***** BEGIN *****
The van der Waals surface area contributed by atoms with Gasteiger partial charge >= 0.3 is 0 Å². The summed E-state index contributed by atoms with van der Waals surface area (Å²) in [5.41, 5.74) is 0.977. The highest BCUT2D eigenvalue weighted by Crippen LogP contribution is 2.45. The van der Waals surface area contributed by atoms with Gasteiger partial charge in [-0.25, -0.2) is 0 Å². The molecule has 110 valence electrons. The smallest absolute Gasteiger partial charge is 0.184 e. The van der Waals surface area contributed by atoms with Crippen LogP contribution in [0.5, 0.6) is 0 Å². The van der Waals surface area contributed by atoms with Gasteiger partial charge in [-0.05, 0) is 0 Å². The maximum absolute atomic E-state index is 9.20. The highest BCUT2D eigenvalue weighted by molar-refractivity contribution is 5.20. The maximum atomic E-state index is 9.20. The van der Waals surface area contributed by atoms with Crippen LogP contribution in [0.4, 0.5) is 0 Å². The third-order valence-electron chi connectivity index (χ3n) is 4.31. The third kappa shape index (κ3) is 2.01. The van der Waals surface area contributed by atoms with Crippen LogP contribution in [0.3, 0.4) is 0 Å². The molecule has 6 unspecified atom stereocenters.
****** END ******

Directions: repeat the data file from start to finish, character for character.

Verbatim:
The van der Waals surface area contributed by atoms with Gasteiger partial charge >= 0.3 is 0 Å². The summed E-state index contributed by atoms with van der Waals surface area (Å²) in [5.41, 5.74) is 0.977. The highest BCUT2D eigenvalue weighted by Crippen LogP contribution is 2.45. The van der Waals surface area contributed by atoms with Gasteiger partial charge in [-0.25, -0.2) is 0 Å². The molecule has 110 valence electrons. The smallest absolute Gasteiger partial charge is 0.184 e. The van der Waals surface area contributed by atoms with Crippen LogP contribution in [0.5, 0.6) is 0 Å². The van der Waals surface area contributed by atoms with Gasteiger partial charge in [-0.05, 0) is 0 Å². The maximum absolute atomic E-state index is 9.20. The highest BCUT2D eigenvalue weighted by molar-refractivity contribution is 5.20. The maximum atomic E-state index is 9.20. The van der Waals surface area contributed by atoms with Crippen LogP contribution in [0.4, 0.5) is 0 Å². The third-order valence-electron chi connectivity index (χ3n) is 4.31. The third kappa shape index (κ3) is 2.01. The van der Waals surface area contributed by atoms with Crippen LogP contribution in [0.3, 0.4) is 0 Å². The molecule has 6 unspecified atom stereocenters.